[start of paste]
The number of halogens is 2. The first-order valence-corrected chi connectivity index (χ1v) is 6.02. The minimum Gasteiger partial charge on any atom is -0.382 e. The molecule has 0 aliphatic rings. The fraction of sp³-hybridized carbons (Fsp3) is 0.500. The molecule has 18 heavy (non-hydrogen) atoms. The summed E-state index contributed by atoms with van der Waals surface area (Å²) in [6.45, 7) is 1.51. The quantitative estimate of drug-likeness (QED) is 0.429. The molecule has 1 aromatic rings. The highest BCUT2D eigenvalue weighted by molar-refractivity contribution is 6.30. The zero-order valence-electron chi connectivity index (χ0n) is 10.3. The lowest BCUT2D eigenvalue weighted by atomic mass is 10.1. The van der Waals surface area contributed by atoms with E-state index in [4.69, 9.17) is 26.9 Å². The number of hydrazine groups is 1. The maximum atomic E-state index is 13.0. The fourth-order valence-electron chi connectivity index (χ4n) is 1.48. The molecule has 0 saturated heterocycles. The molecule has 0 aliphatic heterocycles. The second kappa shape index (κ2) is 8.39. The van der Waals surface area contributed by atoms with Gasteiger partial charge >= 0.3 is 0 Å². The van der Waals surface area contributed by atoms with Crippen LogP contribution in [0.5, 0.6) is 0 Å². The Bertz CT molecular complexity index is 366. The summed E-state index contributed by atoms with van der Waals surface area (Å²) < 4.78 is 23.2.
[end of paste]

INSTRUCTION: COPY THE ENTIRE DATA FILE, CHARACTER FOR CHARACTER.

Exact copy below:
The number of halogens is 2. The first-order valence-corrected chi connectivity index (χ1v) is 6.02. The minimum Gasteiger partial charge on any atom is -0.382 e. The molecule has 0 aliphatic rings. The fraction of sp³-hybridized carbons (Fsp3) is 0.500. The molecule has 18 heavy (non-hydrogen) atoms. The summed E-state index contributed by atoms with van der Waals surface area (Å²) in [6.45, 7) is 1.51. The quantitative estimate of drug-likeness (QED) is 0.429. The molecule has 1 aromatic rings. The highest BCUT2D eigenvalue weighted by molar-refractivity contribution is 6.30. The zero-order valence-electron chi connectivity index (χ0n) is 10.3. The lowest BCUT2D eigenvalue weighted by atomic mass is 10.1. The van der Waals surface area contributed by atoms with E-state index in [4.69, 9.17) is 26.9 Å². The number of hydrazine groups is 1. The maximum atomic E-state index is 13.0. The fourth-order valence-electron chi connectivity index (χ4n) is 1.48. The molecule has 0 saturated heterocycles. The molecule has 0 aliphatic heterocycles. The second kappa shape index (κ2) is 8.39. The van der Waals surface area contributed by atoms with Gasteiger partial charge >= 0.3 is 0 Å². The van der Waals surface area contributed by atoms with Crippen LogP contribution in [0.5, 0.6) is 0 Å². The Bertz CT molecular complexity index is 366. The summed E-state index contributed by atoms with van der Waals surface area (Å²) < 4.78 is 23.2.